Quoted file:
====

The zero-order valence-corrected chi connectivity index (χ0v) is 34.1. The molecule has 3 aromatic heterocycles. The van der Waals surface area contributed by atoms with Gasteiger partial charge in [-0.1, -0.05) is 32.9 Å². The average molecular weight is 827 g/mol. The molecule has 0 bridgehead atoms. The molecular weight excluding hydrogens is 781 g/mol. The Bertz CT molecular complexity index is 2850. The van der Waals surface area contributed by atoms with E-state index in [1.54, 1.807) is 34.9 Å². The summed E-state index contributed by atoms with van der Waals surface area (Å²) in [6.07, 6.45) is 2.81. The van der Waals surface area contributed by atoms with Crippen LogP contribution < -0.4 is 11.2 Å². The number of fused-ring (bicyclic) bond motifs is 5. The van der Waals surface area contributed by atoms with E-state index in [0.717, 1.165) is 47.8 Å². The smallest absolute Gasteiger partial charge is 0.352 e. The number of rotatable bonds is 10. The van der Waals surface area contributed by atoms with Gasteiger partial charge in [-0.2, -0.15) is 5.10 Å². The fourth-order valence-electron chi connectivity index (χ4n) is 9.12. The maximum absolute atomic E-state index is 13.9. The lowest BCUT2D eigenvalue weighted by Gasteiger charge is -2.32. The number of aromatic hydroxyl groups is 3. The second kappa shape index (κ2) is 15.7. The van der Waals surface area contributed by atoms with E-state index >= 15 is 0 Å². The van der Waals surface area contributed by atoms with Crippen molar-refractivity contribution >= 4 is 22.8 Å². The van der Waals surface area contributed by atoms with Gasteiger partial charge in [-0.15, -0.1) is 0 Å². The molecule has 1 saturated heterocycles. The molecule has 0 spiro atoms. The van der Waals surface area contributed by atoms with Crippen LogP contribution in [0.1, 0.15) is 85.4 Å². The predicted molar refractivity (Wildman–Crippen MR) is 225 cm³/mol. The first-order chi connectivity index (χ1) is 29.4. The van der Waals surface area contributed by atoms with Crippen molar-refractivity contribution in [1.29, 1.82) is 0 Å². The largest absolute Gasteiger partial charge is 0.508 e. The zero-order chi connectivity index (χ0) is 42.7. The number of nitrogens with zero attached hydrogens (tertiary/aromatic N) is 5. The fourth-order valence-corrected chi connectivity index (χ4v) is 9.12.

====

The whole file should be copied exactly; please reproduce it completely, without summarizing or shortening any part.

The zero-order valence-corrected chi connectivity index (χ0v) is 34.1. The molecule has 3 aromatic heterocycles. The van der Waals surface area contributed by atoms with Gasteiger partial charge in [-0.1, -0.05) is 32.9 Å². The average molecular weight is 827 g/mol. The molecule has 0 bridgehead atoms. The molecular weight excluding hydrogens is 781 g/mol. The Bertz CT molecular complexity index is 2850. The van der Waals surface area contributed by atoms with E-state index in [1.54, 1.807) is 34.9 Å². The summed E-state index contributed by atoms with van der Waals surface area (Å²) in [6.07, 6.45) is 2.81. The van der Waals surface area contributed by atoms with Crippen LogP contribution < -0.4 is 11.2 Å². The number of fused-ring (bicyclic) bond motifs is 5. The van der Waals surface area contributed by atoms with E-state index in [0.717, 1.165) is 47.8 Å². The smallest absolute Gasteiger partial charge is 0.352 e. The number of rotatable bonds is 10. The van der Waals surface area contributed by atoms with Gasteiger partial charge in [-0.2, -0.15) is 5.10 Å². The fourth-order valence-electron chi connectivity index (χ4n) is 9.12. The maximum absolute atomic E-state index is 13.9. The lowest BCUT2D eigenvalue weighted by Gasteiger charge is -2.32. The number of aromatic hydroxyl groups is 3. The second kappa shape index (κ2) is 15.7. The van der Waals surface area contributed by atoms with E-state index >= 15 is 0 Å². The van der Waals surface area contributed by atoms with Crippen molar-refractivity contribution >= 4 is 22.8 Å². The van der Waals surface area contributed by atoms with Gasteiger partial charge in [-0.15, -0.1) is 0 Å². The molecule has 1 saturated heterocycles. The molecule has 0 spiro atoms. The van der Waals surface area contributed by atoms with Crippen LogP contribution in [0.1, 0.15) is 85.4 Å². The predicted molar refractivity (Wildman–Crippen MR) is 225 cm³/mol. The first-order chi connectivity index (χ1) is 29.4. The van der Waals surface area contributed by atoms with Crippen molar-refractivity contribution in [1.29, 1.82) is 0 Å². The largest absolute Gasteiger partial charge is 0.508 e. The zero-order chi connectivity index (χ0) is 42.7. The number of nitrogens with zero attached hydrogens (tertiary/aromatic N) is 5. The fourth-order valence-corrected chi connectivity index (χ4v) is 9.12.